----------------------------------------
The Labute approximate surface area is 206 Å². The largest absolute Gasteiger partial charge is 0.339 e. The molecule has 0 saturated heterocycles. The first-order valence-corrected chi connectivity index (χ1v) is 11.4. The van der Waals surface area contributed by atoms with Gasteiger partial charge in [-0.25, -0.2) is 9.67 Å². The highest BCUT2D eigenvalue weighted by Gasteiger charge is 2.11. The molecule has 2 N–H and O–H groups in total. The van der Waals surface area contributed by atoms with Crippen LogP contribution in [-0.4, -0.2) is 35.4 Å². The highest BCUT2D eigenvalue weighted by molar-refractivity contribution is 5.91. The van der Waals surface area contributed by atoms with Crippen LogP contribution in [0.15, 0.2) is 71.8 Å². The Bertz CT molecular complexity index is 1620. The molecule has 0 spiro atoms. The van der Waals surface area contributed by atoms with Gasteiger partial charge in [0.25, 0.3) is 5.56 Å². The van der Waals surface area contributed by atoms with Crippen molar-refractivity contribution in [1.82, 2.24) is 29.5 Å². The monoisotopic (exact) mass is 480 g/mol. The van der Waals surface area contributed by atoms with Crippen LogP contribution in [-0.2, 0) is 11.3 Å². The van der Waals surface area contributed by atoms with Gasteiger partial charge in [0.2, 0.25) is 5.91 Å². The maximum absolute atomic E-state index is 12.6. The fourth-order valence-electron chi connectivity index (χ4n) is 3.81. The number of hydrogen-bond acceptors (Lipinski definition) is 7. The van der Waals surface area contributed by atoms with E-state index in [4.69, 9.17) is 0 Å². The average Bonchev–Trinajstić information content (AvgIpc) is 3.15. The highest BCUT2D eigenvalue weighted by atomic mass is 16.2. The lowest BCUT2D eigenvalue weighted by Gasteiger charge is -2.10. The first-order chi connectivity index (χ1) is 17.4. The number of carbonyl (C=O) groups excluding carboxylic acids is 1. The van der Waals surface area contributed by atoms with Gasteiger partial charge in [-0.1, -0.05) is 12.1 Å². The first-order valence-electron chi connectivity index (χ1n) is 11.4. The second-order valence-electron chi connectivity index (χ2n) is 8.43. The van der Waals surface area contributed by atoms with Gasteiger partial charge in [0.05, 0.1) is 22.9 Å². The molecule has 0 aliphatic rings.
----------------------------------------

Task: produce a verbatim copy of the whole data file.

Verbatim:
The Labute approximate surface area is 206 Å². The largest absolute Gasteiger partial charge is 0.339 e. The molecule has 0 saturated heterocycles. The first-order valence-corrected chi connectivity index (χ1v) is 11.4. The van der Waals surface area contributed by atoms with Gasteiger partial charge in [-0.25, -0.2) is 9.67 Å². The highest BCUT2D eigenvalue weighted by Gasteiger charge is 2.11. The molecule has 2 N–H and O–H groups in total. The van der Waals surface area contributed by atoms with Crippen LogP contribution in [-0.4, -0.2) is 35.4 Å². The highest BCUT2D eigenvalue weighted by molar-refractivity contribution is 5.91. The van der Waals surface area contributed by atoms with Crippen LogP contribution in [0.15, 0.2) is 71.8 Å². The Bertz CT molecular complexity index is 1620. The molecule has 0 spiro atoms. The van der Waals surface area contributed by atoms with Gasteiger partial charge in [0.25, 0.3) is 5.56 Å². The van der Waals surface area contributed by atoms with Crippen molar-refractivity contribution in [1.82, 2.24) is 29.5 Å². The monoisotopic (exact) mass is 480 g/mol. The van der Waals surface area contributed by atoms with Crippen LogP contribution in [-0.2, 0) is 11.3 Å². The van der Waals surface area contributed by atoms with Gasteiger partial charge in [0.2, 0.25) is 5.91 Å². The maximum absolute atomic E-state index is 12.6. The fourth-order valence-electron chi connectivity index (χ4n) is 3.81. The number of hydrogen-bond acceptors (Lipinski definition) is 7. The van der Waals surface area contributed by atoms with E-state index in [4.69, 9.17) is 0 Å². The average Bonchev–Trinajstić information content (AvgIpc) is 3.15. The highest BCUT2D eigenvalue weighted by atomic mass is 16.2. The lowest BCUT2D eigenvalue weighted by Gasteiger charge is -2.10. The first-order chi connectivity index (χ1) is 17.4. The number of carbonyl (C=O) groups excluding carboxylic acids is 1. The van der Waals surface area contributed by atoms with Gasteiger partial charge in [-0.1, -0.05) is 12.1 Å². The first-order valence-electron chi connectivity index (χ1n) is 11.4. The second-order valence-electron chi connectivity index (χ2n) is 8.43. The van der Waals surface area contributed by atoms with Gasteiger partial charge in [0.05, 0.1) is 22.9 Å². The molecule has 0 aliphatic rings.